While we highly recommend hiring a Day-Of Coordinator to help with setup and keeping everyone on track, if you choose not to have a Coordinator, your DJ/MC will be responsible for keeping things on schedule throughout your day. Again, they will be very similar in the type of timeline they put together, only having the basic outline of major events but won't know anything about your photography schedule or any extra details. Be sure when hiring your DJ/MC that they are comfortable with being the show runner and keeping everyone on time if you don't plan to hire a Coordinator. It is also a great idea to put them in contact with your Photo/Videog team so that they both have a point of contact for during the day. Also make sure they know it's a team effort. Nothing bothers me more than a DJ who takes over and creates his own timeline without checking in with the Coordinator and/or the Photography team. I've missed out on shots before because they either didn't stick to the timeline or didn't make sure we were there ready to go before they counted down for the bouquet toss or what have you. It really all comes down to communication.
Caterers usually only need to know when the major parts of your event are happening: when do appetizers/drinks need to be out, when does the meal begin, when is the cake cutting. Your caterer should know precisely how long they need to setup based on the services requested (and those of the Coordinator) and really shouldn't need more than an hour ahead of your ceremony start time (don't want your food getting cold!) They will rely heavily on the venue and your Coordinator to get the basic timeline and from there will work with you on how long you'll need to hire staffing for.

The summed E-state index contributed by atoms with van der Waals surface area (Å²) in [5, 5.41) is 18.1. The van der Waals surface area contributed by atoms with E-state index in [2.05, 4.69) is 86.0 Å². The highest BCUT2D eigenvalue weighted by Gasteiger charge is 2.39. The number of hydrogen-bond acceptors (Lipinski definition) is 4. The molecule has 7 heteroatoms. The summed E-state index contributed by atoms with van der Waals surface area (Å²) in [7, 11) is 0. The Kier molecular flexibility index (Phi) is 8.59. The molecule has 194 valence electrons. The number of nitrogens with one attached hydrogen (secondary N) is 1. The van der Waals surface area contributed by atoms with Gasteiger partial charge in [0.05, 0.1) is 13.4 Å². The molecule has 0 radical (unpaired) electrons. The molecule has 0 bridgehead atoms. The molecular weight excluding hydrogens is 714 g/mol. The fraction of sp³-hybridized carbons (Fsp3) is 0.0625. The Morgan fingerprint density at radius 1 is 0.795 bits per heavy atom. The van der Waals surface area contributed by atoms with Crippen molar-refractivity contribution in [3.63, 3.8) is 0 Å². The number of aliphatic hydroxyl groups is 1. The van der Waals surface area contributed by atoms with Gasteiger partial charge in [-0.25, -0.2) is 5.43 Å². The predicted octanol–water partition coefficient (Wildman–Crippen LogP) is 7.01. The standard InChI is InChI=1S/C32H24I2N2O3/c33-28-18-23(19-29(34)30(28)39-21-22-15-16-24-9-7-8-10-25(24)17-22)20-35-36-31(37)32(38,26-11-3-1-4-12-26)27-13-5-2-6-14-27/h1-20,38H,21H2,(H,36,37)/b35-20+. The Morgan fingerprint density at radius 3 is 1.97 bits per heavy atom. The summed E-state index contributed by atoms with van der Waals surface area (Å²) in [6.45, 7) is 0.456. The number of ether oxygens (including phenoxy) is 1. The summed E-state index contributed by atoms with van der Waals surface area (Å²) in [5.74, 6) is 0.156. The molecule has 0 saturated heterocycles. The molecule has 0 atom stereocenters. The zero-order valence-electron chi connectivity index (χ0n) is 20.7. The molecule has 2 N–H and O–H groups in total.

Other Vendors such as Hair/MUA, Bakery, Florists, etc. will all conform to whatever final timeline you, your Coordinator/Venue/DJ come up with. Not that their jobs are any less important, it's just that they can much easily plan their responsibilities based on a solid timeline. Just be sure to clarify and over-state the important deadlines are so everyone is on schedule (particularly HMUA.)
Ok, Bex, so how should I plan my day then? I always start by working backwards/forwards from your chosen ceremony start time because theoretically this has already been put on your invitations and cannot change.